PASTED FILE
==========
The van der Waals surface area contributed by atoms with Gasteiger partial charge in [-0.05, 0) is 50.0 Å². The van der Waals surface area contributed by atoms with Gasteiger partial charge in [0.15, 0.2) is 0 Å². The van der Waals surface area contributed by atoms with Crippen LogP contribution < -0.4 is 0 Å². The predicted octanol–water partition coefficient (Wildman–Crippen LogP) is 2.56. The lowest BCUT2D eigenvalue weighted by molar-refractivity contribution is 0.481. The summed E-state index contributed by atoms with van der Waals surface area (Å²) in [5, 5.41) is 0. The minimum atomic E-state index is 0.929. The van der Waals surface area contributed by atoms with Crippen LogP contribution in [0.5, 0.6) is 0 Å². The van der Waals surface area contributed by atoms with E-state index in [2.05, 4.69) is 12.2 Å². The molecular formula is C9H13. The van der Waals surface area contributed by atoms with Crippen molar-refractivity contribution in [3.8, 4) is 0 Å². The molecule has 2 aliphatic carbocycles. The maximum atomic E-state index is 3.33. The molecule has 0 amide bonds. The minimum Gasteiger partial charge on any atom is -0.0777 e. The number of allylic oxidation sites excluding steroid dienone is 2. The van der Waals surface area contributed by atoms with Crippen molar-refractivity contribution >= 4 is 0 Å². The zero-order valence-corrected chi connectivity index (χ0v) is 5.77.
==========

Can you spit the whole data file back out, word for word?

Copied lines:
The van der Waals surface area contributed by atoms with Gasteiger partial charge in [-0.05, 0) is 50.0 Å². The van der Waals surface area contributed by atoms with Gasteiger partial charge in [0.15, 0.2) is 0 Å². The van der Waals surface area contributed by atoms with Crippen LogP contribution < -0.4 is 0 Å². The predicted octanol–water partition coefficient (Wildman–Crippen LogP) is 2.56. The lowest BCUT2D eigenvalue weighted by molar-refractivity contribution is 0.481. The summed E-state index contributed by atoms with van der Waals surface area (Å²) in [5, 5.41) is 0. The minimum atomic E-state index is 0.929. The van der Waals surface area contributed by atoms with Crippen LogP contribution in [0.5, 0.6) is 0 Å². The van der Waals surface area contributed by atoms with E-state index in [2.05, 4.69) is 12.2 Å². The molecular formula is C9H13. The van der Waals surface area contributed by atoms with Crippen molar-refractivity contribution in [3.8, 4) is 0 Å². The molecule has 2 aliphatic carbocycles. The maximum atomic E-state index is 3.33. The molecule has 0 amide bonds. The minimum Gasteiger partial charge on any atom is -0.0777 e. The number of allylic oxidation sites excluding steroid dienone is 2. The van der Waals surface area contributed by atoms with Crippen molar-refractivity contribution >= 4 is 0 Å². The zero-order valence-corrected chi connectivity index (χ0v) is 5.77.